Not everything published in a peer-reviewed journal is a scholarly article. You may also find literature reviews, book reviews, and opinion pieces. However, you can learn to easily identify scholarly articles. Here are a few tips.
Peer-reviewed articles almost always:
Click here for an example from Pirate Search.
If you're not sure whether you've found an original research article, please contact a librarian for assistance!
Need some help with these frequently-used terms?
Peer-reviewed journals (often called "scholarly" or "academic" journals) contain original research articles.
These articles have been reviewed by other scholars in the field - the authors' academic peers. The reviewers work to ensure the integrity and quality of the research being reported upon.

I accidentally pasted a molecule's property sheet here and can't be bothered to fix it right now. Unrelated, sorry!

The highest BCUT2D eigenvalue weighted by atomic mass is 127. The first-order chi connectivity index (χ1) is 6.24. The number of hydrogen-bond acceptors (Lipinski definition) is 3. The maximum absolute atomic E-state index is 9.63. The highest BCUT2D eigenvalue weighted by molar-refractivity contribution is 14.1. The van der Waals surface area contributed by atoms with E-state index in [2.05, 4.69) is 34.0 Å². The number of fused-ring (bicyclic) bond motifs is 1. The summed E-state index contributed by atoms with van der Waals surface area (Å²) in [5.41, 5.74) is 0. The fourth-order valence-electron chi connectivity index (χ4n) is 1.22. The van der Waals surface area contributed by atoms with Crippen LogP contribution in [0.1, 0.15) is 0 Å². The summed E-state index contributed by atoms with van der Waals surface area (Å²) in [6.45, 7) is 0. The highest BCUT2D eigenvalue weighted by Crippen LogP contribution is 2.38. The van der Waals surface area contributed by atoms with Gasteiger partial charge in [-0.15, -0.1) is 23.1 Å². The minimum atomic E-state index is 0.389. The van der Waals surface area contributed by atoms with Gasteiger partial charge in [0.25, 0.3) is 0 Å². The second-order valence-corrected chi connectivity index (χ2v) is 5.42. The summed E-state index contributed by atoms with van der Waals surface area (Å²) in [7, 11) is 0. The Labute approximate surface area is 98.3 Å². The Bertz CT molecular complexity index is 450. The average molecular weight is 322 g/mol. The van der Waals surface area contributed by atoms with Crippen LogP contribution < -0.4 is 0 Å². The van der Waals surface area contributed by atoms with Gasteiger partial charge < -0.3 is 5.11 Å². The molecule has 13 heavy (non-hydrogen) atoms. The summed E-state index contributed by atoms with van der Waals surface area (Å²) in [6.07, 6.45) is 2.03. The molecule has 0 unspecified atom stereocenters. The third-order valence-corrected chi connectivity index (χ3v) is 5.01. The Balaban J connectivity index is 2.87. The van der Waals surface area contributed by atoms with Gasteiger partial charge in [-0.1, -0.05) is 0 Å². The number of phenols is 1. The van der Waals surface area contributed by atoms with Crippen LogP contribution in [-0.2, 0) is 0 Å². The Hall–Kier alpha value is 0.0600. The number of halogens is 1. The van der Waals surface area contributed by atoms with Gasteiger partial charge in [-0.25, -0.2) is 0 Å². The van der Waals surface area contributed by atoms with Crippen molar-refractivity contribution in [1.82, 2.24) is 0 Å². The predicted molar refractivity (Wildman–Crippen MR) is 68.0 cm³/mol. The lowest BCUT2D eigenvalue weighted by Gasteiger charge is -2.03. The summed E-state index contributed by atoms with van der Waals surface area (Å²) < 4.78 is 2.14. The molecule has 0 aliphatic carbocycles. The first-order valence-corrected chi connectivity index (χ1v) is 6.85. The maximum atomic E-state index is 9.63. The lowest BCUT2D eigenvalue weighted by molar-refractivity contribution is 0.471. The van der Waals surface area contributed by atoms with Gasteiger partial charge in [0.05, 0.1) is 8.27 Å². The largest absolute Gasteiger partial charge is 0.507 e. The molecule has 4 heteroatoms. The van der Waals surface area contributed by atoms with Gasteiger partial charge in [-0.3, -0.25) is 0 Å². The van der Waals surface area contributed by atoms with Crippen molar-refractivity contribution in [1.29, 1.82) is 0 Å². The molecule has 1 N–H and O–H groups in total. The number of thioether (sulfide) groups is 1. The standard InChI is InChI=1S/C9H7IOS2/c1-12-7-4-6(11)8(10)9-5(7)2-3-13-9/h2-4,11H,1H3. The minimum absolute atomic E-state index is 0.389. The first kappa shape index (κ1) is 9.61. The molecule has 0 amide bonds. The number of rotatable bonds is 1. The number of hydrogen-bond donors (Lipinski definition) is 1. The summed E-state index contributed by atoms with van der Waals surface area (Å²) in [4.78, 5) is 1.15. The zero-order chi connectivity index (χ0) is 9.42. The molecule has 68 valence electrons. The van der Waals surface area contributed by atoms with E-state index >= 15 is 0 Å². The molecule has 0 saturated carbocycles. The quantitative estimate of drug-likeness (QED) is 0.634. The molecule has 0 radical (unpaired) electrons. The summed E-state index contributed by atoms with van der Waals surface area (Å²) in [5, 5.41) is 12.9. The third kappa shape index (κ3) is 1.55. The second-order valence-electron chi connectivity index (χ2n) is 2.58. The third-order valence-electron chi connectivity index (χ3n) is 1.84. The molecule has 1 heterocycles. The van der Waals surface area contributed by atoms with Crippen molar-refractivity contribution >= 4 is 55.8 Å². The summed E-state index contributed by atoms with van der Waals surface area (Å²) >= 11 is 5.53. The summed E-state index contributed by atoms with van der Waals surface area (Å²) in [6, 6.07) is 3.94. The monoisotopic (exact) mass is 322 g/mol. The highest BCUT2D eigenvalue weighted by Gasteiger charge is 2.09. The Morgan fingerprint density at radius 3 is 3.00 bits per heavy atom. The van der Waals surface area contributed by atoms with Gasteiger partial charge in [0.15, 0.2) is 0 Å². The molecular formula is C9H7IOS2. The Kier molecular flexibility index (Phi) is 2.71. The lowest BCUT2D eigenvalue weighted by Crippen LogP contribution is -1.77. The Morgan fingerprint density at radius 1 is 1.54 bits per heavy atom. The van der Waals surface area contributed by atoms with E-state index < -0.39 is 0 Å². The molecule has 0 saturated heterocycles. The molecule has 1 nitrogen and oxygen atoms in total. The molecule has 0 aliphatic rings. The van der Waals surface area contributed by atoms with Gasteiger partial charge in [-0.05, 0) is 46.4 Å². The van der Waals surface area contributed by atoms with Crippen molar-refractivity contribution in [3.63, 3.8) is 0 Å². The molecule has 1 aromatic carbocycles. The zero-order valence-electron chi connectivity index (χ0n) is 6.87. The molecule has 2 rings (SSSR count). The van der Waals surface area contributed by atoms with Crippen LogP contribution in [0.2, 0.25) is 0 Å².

Empirical articles are based on experimentation or observation. In other words, they describe the results of research. Peer-reviewed articles usually describe empirical research.
Peer-reviewed articles may describe either qualitative or quantitative research.
Qualitative research tries to understand who, what, how, when, and why. It explores the nature of something. Typical approaches include observation, interviews, and focus groups.
Quantitative research describes how much or how often. It relies on statistics and variables to prove or disprove something.
Here's a short video describing the difference.
Use this video from Kishwaukee College Library to understand how to quickly and efficiently read a scholarly article.
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